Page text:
WorldCat Identities

Brooks, Peter 1938-

Works: 76 works in 479 publications in 6 languages and 19,175 library holdings
Genres: Fiction  History  Criticism, interpretation, etc  Short stories  Domestic fiction  Conference papers and proceedings  Short stories, French  Juvenile works  Psychological fiction  Church history 
Roles: Author, Editor, Other, Author of introduction
Classifications: PQ2168, 843.7
Publication Timeline
Most widely held works about Peter Brooks
Most widely held works by Peter Brooks
Reading for the plot : design and intention in narrative by Peter Brooks( Book )

62 editions published between 1984 and 2012 in 3 languages and held by 1,570 WorldCat member libraries worldwide

A book which should appeal to both literary theorists and to readers of the novel, this study invites the reader to consider how the plot reflects the patterns of human destiny and seeks to impose a new meaning on life
The melodramatic imagination : Balzac, Henry James, melodrama, and the mode of excess by Peter Brooks( Book )

36 editions published between 1976 and 2011 in 4 languages and held by 1,191 WorldCat member libraries worldwide

The novel of worldliness; Crébillon, Marivaux, Laclos, Stendhal by Peter Brooks( Book )

20 editions published between 1965 and 2015 in English and held by 878 WorldCat member libraries worldwide

Troubling confessions : speaking guilt in law & literature by Peter Brooks( Book )

12 editions published between 2000 and 2001 in English and Italian and held by 819 WorldCat member libraries worldwide

"In Troubling Confessions, Peter Brooks juxtaposes law and literature to explore the kinds of truth we associate with confessions, and why we both rely on them and regard them with suspicion. For centuries the law has considered confession to be "the queen of proofs," but it has also seen a need to regulate confessions and the circumstances under which they are made, as evidenced in the continuing debate over the Miranda decision. Western culture has made confessional speech a prime measure of authenticity, seeing it as an expression of selfhood that bears witness to personal truth. Yet the urge to confess may be motivated by inextricable layers of shame, guilt, self-loathing, and the desire to propitiate figures of authority. Literature has often understood the problematic nature of confession better than the law, as Brooks demonstrates in perceptive readings of legal cases set against works by Roussean, Dostoevsky, Joyce, and Camus, among others."--Jacket
Genet, a collection of critical essays by Peter Brooks( Book )

6 editions published in 1979 in English and Undetermined and held by 784 WorldCat member libraries worldwide

Essays to help you understand and appreciate the works of Jean Genet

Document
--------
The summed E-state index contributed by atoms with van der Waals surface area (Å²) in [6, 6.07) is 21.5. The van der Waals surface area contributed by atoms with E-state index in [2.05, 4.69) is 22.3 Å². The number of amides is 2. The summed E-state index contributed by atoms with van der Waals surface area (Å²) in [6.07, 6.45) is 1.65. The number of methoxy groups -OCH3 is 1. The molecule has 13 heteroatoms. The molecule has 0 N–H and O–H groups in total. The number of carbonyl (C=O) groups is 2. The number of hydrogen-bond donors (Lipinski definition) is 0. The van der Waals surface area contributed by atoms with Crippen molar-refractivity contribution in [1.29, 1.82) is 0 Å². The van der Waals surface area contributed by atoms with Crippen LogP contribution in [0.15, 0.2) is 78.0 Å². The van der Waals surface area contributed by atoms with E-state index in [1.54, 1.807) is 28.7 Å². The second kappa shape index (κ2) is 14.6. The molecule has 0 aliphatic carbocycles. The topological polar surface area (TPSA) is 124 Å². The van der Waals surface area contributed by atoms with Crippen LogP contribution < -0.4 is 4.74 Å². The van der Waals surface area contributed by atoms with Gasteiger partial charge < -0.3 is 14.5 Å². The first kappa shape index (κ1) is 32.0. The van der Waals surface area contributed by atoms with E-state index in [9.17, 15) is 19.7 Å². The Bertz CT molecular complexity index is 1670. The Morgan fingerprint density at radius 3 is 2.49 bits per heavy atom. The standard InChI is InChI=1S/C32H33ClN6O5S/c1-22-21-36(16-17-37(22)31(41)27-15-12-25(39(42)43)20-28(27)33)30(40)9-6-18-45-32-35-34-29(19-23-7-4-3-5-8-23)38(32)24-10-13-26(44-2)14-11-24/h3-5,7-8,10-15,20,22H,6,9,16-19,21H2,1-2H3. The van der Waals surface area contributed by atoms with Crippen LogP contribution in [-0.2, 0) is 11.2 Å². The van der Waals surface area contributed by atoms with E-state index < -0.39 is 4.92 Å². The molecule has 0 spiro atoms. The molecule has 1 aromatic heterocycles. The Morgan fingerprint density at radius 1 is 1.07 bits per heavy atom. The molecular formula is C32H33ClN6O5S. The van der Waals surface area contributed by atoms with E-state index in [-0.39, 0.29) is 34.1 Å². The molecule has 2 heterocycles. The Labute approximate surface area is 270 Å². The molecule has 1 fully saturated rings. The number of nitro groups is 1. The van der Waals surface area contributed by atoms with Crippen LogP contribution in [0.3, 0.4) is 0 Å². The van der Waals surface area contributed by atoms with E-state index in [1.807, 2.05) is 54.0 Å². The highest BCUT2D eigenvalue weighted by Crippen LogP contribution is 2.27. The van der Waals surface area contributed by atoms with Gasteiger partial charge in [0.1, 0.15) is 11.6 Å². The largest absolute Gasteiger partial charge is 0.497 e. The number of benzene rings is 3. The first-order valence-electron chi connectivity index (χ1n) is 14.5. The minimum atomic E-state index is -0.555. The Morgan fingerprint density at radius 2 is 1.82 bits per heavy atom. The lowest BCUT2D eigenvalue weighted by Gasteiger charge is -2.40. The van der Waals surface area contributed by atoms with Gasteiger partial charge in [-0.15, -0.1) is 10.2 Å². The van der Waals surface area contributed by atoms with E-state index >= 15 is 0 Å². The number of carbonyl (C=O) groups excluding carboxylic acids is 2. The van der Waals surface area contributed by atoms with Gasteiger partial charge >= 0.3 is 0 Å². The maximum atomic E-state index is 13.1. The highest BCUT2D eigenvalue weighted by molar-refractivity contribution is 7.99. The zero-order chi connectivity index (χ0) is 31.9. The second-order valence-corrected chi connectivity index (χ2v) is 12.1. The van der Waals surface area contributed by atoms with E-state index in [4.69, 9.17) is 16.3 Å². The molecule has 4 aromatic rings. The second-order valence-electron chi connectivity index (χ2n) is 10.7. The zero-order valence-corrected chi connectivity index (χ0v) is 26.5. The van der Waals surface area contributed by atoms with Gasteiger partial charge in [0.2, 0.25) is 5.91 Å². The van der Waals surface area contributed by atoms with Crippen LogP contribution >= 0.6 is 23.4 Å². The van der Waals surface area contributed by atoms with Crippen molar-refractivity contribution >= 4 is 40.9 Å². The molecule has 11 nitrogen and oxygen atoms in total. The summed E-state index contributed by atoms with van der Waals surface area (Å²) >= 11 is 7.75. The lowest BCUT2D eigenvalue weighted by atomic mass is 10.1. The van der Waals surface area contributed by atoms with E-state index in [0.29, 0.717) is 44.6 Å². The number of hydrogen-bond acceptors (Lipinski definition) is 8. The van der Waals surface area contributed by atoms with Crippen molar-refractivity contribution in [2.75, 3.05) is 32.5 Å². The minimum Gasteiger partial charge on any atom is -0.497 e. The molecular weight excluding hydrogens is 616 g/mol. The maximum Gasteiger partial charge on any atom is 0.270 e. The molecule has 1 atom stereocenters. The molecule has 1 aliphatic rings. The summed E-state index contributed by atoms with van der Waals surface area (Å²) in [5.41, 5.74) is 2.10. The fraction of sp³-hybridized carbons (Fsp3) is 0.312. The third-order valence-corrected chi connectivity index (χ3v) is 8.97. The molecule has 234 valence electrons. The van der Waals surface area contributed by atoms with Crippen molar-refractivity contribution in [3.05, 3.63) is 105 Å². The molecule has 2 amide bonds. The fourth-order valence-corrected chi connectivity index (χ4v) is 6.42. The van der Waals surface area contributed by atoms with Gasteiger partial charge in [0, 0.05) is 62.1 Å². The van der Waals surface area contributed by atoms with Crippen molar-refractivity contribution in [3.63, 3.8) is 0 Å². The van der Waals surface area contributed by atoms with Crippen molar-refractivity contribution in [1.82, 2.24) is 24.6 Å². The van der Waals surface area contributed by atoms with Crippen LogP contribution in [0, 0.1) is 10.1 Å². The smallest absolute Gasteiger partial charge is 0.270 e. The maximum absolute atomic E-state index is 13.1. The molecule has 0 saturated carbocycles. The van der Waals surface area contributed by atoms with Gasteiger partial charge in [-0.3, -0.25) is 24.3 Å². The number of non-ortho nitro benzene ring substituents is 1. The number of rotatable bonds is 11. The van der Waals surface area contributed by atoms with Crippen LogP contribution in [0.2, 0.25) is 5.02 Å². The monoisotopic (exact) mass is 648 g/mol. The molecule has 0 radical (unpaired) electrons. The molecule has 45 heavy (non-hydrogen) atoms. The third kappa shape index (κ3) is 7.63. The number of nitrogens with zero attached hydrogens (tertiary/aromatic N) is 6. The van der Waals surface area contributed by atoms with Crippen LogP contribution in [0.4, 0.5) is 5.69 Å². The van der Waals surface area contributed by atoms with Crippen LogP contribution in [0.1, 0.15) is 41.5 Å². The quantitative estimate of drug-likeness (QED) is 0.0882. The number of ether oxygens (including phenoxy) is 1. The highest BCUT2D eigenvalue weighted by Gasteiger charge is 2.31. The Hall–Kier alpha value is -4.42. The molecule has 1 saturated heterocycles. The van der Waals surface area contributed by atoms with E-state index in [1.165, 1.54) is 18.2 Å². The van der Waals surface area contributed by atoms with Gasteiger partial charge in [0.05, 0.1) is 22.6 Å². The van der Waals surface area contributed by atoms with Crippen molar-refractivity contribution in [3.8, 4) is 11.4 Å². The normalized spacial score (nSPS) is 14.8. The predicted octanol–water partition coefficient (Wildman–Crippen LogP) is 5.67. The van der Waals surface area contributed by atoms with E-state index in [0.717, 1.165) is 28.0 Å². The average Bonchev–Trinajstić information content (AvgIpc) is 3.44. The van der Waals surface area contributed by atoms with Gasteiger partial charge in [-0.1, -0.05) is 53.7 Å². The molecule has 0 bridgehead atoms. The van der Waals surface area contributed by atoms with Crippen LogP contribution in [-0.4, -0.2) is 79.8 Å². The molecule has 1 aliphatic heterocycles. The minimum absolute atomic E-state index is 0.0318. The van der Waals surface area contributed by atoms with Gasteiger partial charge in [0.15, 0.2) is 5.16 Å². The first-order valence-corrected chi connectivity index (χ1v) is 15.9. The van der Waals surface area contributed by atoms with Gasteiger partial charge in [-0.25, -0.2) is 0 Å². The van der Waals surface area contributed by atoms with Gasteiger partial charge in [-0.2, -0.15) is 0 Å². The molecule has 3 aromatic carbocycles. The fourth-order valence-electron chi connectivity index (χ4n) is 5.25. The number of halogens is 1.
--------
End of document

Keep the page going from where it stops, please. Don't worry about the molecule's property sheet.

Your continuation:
Body work : objects of desire in modern narrative by Peter Brooks( Book )

18 editions published in 1993 in English and Undetermined and held by 723 WorldCat member libraries worldwide

The desire to know the body is a powerful dynamic of storytelling in all its forms. Peter Brooks argues that modern narrative is intent on uncovering the body in order to expose a truth that must be written in the flesh. In a book that ranges widely through literature and painting, Brooks shows how the imagination strives to bring the body into language and to write stories on the body. From Rousseau, Balzac, Mary Shelley, and Flaubert, to George Eliot, Zola, Henry James, and Marguerite Duras, from Manet and Gauguin to Mapplethorpe, writers and artists have returned in fascination to the body the inescapable other of the spirit. Brooks's deep understanding of psychoanalysis informs his demonstration of how the "epistemophilic urge"--The desire to know - guides fictional plots and our reading of them. The novel is so singularly powerful an art form because it plays on our deepest yearnings, including the desire to penetrate the most private of realms. The body that interests Brooks most is defined radically by its sexuality. It is the sexual body that furnishes the building blocks of symbolization, eventually of language itself - which then takes us away from the body. Yet mind and language need to recover the body, as an other realm that is primary to their very definition. In modern art and literature, the body as object of curiosity has been predominantly that of a woman. Brooks shows how and why the female body has become the field upon which the aspirations, anxieties, and contradictions of a whole society are played out. And he suggests how writers and artists have found in the woman's body the dynamic principle of their storytelling, its motor force
Realist vision by Peter Brooks( Book )

20 editions published between 2005 and 2008 in English and held by 677 WorldCat member libraries worldwide

"Realist Vision explores the claim to represent the world "as it is." Peter Brooks takes a new look at the realist tradition and its intense interest in the visual. Discussing major English and French novels and paintings from the nineteenth and twentieth centuries, Brooks provides a lively and perceptive view of the realist project." "Centering each chapter on a single novel or group of paintings, Brooks examines the "invention" of realism beginning with Balzac and Dickens, its apogee in the work of such as Flaubert, Eliot, and Zola, and its continuing force in James and modernists such as Woolf. He also considers the painting of Courbet, Manet, Caillebotte, Tissot, and Lucian Freud, and such recent phenomena as "photorealism" and "reality TV.""--Jacket